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If we have a magnetic field applied at right angles to a current carrying wire the charges moving in the conductor will experience a magnetic force. The charge carriers in the conductor will redistribute themselves to produce an internal electric field at right angles to the current and field so that the net force on a charge carrier is zero (or in other words, the system is in equilibrium). The size of the field can be found by considering the Lorentz equation.

$\vec{F}=q(\vec{E}+\vec{v}\times\vec{B})$

The field required to achieve equilibrium is

$E_{H}=v_{d}B$

where we should recall that $v_{d}$ is the drift velocity of the carriers in the conductor.

What is neat about the Hall effect is that the direction of the field depends on whether the carriers are positive or negative charges. The Hall field $E_{H}$ leads to a Hall emf across the sample proportional to it's thickness $\mathcal{E}_{H}=E_{ H}d=v_{d}Bd$

A mass spectrometer separates particles according their mass to charge ratio.

Combining the Lorentz equation $\vec{F}=q(\vec{E}+\vec{v}\times\vec{B})$ with Newton's Second Law $\vec{F}=m\vec{a}$ gives us the equation of motion for charged particles in electromagnetic fields

$\frac{m}{q}\vec{a}=(\vec{E}+\vec{v}\times\vec{B})$

Various methods can be used to separate the particles according to their $\frac{m}{q}$ ratio.

We can use the torque experienced by a loop in a magnetic field to produce a meter which measures current, ie. a Galvanometer. In these devices a restoring force, usually provided by a torsion spring is required to bring the needle back to zero when no current is flowing.

The current flowing through the loop produces a torque

$\tau=NIAB\sin\theta$

where $\theta$ is the angle between the magnetic moment of the loop and the field.

This is balanced by the restoring force of the spring

$\tau=k\phi$

so that the deflection of the needle $\phi$ from it's zero position gives a measure of the current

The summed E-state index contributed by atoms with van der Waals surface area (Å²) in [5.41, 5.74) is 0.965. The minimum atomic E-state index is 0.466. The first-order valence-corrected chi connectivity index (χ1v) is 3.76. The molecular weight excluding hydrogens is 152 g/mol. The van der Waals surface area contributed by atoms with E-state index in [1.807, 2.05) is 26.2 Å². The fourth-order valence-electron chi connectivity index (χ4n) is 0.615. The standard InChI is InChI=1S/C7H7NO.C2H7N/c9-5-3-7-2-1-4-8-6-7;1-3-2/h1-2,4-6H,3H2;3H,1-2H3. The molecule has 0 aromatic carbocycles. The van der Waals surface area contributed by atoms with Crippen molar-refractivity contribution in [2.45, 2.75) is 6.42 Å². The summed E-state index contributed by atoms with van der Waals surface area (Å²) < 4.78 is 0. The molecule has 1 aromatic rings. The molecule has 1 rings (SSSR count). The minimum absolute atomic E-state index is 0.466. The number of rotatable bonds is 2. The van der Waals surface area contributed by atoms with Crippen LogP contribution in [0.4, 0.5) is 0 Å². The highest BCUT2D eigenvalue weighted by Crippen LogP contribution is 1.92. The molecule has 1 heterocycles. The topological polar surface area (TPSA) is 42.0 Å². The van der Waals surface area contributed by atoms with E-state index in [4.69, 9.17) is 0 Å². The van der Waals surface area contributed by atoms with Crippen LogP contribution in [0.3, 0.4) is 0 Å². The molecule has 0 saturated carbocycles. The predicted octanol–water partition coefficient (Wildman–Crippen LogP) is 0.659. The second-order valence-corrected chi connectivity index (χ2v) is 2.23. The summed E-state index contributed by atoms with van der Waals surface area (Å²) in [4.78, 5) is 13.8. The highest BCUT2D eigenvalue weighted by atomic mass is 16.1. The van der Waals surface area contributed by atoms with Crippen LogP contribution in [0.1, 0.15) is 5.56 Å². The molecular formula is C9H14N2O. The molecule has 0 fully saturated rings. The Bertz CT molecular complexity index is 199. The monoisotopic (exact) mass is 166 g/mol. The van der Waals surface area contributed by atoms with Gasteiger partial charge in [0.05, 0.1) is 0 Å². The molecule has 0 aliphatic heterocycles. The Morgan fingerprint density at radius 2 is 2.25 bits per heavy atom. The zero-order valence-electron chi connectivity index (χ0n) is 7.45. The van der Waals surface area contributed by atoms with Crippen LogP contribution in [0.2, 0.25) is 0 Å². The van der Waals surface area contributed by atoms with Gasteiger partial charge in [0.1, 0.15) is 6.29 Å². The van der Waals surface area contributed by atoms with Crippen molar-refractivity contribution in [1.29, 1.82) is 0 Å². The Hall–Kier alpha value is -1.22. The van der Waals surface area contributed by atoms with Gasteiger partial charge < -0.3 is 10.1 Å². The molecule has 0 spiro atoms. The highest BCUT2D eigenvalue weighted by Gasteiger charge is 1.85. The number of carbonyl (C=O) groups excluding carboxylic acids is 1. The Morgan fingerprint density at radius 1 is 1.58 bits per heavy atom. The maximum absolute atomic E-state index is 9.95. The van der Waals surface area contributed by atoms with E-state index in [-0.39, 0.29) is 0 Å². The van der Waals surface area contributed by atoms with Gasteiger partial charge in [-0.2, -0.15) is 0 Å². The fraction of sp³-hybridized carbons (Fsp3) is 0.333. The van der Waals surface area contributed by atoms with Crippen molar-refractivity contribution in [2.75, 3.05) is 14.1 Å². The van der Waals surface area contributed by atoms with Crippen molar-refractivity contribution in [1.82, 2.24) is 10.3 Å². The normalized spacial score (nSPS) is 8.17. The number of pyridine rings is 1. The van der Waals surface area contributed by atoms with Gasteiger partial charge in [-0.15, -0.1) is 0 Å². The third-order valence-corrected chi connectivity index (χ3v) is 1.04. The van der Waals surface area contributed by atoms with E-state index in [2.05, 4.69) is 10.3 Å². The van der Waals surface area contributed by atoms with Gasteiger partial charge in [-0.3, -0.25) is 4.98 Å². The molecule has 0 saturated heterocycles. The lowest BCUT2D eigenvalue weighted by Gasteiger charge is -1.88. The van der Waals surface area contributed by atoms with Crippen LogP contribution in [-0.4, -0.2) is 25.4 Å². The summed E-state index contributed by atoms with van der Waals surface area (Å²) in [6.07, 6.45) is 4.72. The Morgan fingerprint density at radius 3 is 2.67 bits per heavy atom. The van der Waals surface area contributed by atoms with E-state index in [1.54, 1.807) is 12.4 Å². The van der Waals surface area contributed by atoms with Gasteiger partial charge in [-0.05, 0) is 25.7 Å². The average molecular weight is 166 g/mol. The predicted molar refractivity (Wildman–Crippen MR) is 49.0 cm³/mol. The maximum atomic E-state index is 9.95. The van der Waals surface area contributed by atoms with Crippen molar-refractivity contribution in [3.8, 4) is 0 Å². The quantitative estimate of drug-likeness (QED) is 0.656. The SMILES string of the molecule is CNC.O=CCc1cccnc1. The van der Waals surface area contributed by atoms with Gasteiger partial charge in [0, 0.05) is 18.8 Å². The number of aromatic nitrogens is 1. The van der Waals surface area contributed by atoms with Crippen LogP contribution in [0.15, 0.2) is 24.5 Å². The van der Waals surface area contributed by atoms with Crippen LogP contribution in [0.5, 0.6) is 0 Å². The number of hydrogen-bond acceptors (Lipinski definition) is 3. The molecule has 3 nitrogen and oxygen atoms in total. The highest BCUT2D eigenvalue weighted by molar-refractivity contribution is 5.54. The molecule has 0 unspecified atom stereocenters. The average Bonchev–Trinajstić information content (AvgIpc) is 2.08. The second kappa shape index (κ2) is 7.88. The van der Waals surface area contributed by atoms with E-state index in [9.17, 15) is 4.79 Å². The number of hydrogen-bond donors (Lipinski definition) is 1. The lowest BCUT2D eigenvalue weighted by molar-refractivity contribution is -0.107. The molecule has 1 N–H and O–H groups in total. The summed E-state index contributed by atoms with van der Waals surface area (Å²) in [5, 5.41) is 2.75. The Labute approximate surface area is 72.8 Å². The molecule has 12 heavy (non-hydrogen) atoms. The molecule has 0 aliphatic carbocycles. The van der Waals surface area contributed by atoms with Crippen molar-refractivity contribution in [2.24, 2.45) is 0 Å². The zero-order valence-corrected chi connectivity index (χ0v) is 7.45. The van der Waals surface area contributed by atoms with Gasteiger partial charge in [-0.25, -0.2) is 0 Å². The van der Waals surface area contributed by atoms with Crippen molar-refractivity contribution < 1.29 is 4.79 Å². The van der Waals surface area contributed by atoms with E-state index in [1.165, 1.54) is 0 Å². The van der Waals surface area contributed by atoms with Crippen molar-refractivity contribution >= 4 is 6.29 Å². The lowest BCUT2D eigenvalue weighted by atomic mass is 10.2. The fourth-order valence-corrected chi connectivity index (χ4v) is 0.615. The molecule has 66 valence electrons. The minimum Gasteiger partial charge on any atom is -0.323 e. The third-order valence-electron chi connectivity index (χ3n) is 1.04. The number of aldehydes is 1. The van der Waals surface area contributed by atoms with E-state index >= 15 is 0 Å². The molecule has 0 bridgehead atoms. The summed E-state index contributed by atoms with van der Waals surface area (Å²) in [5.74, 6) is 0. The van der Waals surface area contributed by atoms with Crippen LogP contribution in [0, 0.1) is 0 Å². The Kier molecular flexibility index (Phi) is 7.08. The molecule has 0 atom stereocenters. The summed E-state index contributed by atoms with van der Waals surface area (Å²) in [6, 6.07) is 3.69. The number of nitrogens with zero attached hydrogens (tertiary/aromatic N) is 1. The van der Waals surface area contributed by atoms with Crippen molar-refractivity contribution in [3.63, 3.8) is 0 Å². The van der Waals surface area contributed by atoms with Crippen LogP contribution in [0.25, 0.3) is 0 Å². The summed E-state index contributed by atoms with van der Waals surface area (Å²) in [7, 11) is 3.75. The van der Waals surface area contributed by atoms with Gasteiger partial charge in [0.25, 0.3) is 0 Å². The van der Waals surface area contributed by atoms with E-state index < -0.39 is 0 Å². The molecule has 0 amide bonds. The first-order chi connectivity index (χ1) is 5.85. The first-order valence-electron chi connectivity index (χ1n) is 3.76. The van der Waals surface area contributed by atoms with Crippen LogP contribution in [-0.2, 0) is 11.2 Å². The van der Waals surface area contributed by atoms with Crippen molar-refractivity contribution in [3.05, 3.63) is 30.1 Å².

$\phi=\frac{NIAB\sin\theta}{k}$

Ideally we would like to eliminate the dependence on $\theta$ and a combination of curved magnets and a iron core within the galvanometer coil are used so that the field is always as the same orientation to the wire coil.

Even with curved pole pieces we can see that if the coil in a galvanometer rotates past the point where the magnetic moment is aligned with the field the direction of the torque reverses, the result would be an oscillatory motion around this position. In a motor we want to achieve torque which drives a continuous rotation. We can achieve this if the current would switch direction as we pass through the point where the torque is zero. With a DC source this is achieved using a commutator.

We will now construct a simple motor in which torque is only generated during half the cycle (a simple form of commutation). Our equipment for this is:

- 1 AA battery
- 2 paperclips
- 1 strong neodymium magnet
- A length of magnet wire, which we will make into a coil

The key to making this motor work is that on one end only one side of the insulation is removed, so only in half a cycle will a current flow and the torque will always be in the same direction.

Can we make a motor using a DC source without commutation?

Let's see what we can do with

- 1 AA Battery
- 1 strong neodymium magnet
- 1 screw
- 1 small length of wire

The device we have just assembled is a homopolar motor. This is in fact the earliest kind of electric motor and was first demonstrated by Michael Faraday in 1821. The device can be most easily understood by considering the force exerted by the magnet on the wire which we can see is in to the page. For parts of the wire far from the magnet the forces are not as strong as those close to the magnet, also, the strongest magnetic forces on the wire are those close to the magnet and the reaction forces, which are out of the page are experienced by parts of the magnet close to the wire thus producing an anticlockwise (when seen from the bottom) torque. (In fact, as drawn, all of the reaction forces will be felt on the same side of the magnet)